Indeed, these trials have shown that remdesivir and dexamethasone are effective therapeutics, while lopinavir-ritonavir and hydroxychloroquine are not.

Clearly, other therapeutic approaches besides repurposed drugs are required.


A more effective, but lengthier and more difficult approach to Covid-19 therapeutics is to develop an entirely new antiviral drug. Such a drug would be specific to the Sars-CoV-2 virus that causes the infection, or capable of addressing the body's immune response to infection.

There are two broad categories of antiviral treatments: small molecules and large molecules, referring to the molecular size of the treatment particles.

Small molecule drugs are commonly used today, and are typically chemically based and taken orally. Large molecule drugs are a relatively newer approach based on biological proteins, and typically administered via injections.

A potential treatment that offers much hope in the current pandemic is large molecule antibody-based therapy.

Antibodies are the body's soldiers, formed to fight off invaders from bacteria to viruses. They are generated by our immune systems and have the potential to be used for both treatment and prevention, and can be mass-produced in the laboratory relatively rapidly.

One way to manufacture antibody treatments is to harness them from the blood of recovered Covid-19 patients, which is also called convalescent plasma.

While convalescent plasma can be used to treat Covid-19 patients, we have yet to see high-quality published evidence to draw definitive conclusions on its relative efficacy and safety.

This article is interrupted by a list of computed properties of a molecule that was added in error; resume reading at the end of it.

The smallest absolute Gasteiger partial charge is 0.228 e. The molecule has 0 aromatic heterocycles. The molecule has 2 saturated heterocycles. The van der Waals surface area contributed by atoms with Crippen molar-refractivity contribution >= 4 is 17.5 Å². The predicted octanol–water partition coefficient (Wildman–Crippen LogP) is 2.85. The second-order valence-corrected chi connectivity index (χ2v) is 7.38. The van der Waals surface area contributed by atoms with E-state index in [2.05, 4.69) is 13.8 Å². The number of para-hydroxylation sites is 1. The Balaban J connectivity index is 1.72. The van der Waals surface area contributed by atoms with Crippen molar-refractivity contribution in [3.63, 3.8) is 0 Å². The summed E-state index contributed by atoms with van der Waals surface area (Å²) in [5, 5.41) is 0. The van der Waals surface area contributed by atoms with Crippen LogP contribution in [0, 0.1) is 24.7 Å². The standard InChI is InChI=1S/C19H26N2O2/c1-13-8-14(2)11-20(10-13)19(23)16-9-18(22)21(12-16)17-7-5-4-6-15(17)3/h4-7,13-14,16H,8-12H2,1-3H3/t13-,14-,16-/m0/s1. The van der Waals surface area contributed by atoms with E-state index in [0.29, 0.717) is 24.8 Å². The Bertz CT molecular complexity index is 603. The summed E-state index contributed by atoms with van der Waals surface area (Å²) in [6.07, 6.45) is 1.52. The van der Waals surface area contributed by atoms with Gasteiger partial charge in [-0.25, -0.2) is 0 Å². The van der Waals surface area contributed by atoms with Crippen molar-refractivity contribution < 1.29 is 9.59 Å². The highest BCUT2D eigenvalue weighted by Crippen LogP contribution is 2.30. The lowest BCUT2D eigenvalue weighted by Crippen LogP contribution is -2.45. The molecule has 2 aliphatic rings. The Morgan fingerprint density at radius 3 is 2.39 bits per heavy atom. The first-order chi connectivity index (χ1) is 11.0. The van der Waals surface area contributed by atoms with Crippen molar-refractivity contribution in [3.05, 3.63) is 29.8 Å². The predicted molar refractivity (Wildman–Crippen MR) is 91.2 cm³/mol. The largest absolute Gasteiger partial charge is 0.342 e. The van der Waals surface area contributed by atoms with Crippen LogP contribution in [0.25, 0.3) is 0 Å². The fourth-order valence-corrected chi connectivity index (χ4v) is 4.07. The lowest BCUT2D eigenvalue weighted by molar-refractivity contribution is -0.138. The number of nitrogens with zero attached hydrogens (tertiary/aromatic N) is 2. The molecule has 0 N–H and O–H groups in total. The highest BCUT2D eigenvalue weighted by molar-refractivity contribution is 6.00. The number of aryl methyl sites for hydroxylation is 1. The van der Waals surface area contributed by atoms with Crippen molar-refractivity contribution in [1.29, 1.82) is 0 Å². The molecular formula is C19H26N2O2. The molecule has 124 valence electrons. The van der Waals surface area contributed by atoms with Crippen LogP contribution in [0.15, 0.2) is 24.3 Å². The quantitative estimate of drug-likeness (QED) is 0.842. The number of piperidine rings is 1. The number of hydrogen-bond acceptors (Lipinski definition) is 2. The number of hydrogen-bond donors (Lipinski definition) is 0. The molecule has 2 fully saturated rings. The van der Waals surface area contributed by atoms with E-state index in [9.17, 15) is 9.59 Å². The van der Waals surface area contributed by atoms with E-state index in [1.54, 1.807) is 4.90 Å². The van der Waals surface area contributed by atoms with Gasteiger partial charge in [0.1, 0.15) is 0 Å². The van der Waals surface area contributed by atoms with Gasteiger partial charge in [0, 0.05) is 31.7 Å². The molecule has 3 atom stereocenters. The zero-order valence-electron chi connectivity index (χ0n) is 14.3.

Moreover, the extraction and purification of convalescent plasma to produce neutralising antibodies is challenging, and large amounts of plasma are required to produce a uniform product in sufficient quantities, limiting the number of people who can be treated with this approach.

Data from compassionate access programmes (where treatments which have not been approved yet are given to gravely ill patients) on convalescent plasma in the US also showed variability in the antibody levels that are potentially effective in improving survival in severe Covid-19 cases.

Antibodies can also be mass-produced in the laboratory.

Known as monoclonal antibodies (mAbs), they are identical immunoglobulins produced by a single clone of a white blood cell called the B-cell. They can serve as substitute antibodies that can restore, enhance or mimic the immune system's attack on disease cells.

Recent advances in antibody engineering have allowed for the rapid screening of potent antibodies against Sars-CoV-2 from patient samples.

The main target of Sars-CoV-2 neutralising mAbs is the surface spike glycoprotein that gives the coronavirus its characteristic crown-like spiky appearance. This protein paves the way for the virus' entry into host cells.